Disabled badges

I work in Camden Town in the north of London, a mecca for youngsters shopping for the more outlandish kinds of outfit, and one of the most difficult places in the known universe to park in. Jamestown Road, just off the Camden High Street, is a popular spot for parking with a good view of the pay-and-display machine. Of course, if you’re entitled to a disabled person’s badge then you or your driver can park without paying (within certain restrictions). Now there’s obviously nothing to prevent someone who’s disabled in some way from being the owner of a fast and expensive sports car. But when you see three or four of them a day parked along the road, proudly sporting their Blue Badge, you stop and wonder…

… and sure enough, there are periodic newspaper reports of a thriving black market in Blue Badges. Obviously, there are greater threats to humanity, but you do wonder whether the veritable swarm of traffic wardens which Camden Borough appears to employ for no better purpose than to maximise their income from parking revenues might not be employed to better effect by standing by Blue Badged cars and waiting with a video camera for the entirely able-bodied driver to show up!

Back-end to Front-end: a SQL developer’s perspective

More SQL than Python-related, but in fact the immediate inspiration came from this month’s PyMag, which is a bit database-oriented. In his article on good practice in database design, Brian Jones touches on an issue which I’ve felt many times before. There are, let us say, two kinds of developer: those who are primarily interested in the front-end and for whom a database is merely a convenient back-end store; and those who are primarily interested in the data, and for whom any front-end is merely a means to view that data. Obviously I’m polarising the positions here, but it’s surprising how often you can look at a third-party app and get an idea of which camp its developers belong to.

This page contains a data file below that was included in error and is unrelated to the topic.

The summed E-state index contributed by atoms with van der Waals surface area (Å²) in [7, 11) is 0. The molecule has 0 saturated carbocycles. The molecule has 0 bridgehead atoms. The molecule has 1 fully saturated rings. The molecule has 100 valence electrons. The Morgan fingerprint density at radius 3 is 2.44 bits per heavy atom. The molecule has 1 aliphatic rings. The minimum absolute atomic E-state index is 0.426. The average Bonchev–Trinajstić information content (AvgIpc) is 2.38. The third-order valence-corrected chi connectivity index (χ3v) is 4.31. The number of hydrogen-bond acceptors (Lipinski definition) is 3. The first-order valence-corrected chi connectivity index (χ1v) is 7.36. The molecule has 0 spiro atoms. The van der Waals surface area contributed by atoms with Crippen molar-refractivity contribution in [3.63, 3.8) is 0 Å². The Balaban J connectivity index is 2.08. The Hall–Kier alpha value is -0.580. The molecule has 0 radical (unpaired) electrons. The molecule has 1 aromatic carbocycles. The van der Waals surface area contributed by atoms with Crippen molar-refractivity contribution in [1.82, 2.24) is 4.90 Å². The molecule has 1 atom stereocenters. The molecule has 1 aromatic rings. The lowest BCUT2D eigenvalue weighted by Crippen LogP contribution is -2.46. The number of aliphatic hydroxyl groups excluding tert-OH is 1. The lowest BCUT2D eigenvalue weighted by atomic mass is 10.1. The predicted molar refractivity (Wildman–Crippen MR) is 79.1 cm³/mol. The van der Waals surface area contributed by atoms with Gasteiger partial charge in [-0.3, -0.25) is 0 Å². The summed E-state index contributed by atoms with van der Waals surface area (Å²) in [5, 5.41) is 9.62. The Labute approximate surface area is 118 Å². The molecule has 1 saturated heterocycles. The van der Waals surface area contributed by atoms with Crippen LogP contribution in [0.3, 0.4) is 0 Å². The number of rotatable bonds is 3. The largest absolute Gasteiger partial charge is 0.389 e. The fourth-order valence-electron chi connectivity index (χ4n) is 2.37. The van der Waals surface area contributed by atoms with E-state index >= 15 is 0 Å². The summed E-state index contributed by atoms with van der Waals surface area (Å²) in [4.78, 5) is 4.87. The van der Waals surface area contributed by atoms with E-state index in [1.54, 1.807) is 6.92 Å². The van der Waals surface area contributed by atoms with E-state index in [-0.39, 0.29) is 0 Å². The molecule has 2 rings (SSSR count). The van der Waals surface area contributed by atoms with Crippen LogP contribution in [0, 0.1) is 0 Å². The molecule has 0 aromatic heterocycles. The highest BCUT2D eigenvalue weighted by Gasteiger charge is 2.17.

I style myself a database developer. This doesn’t mean I despise front-ends and prefer to look, Neo-like, at streams of data falling in green down my screen. (Although sometimes…) Rather, it means that I’m much more concerned about the data structures and their interactions at the database level, and keen that the UI do a good service by the data. This may of course reflect my almost complete lack of visual design flair: the best thing you can say about my interfaces is that they are workmanlike and competent, conforming as far as possible to established UI guidelines. They certainly don’t have any kind of panache.

To some extent this also reflects in my slowness to take up the various ORMs on offer, although I have recently started using Elixir for a personal project, and found it very workable. In general, though, I prefer my data raw, not cooked, and the typical examples of ORMs tend to be aimed at people who find data a bit of an embarrassment and want to get it out of the way as quickly as possible :)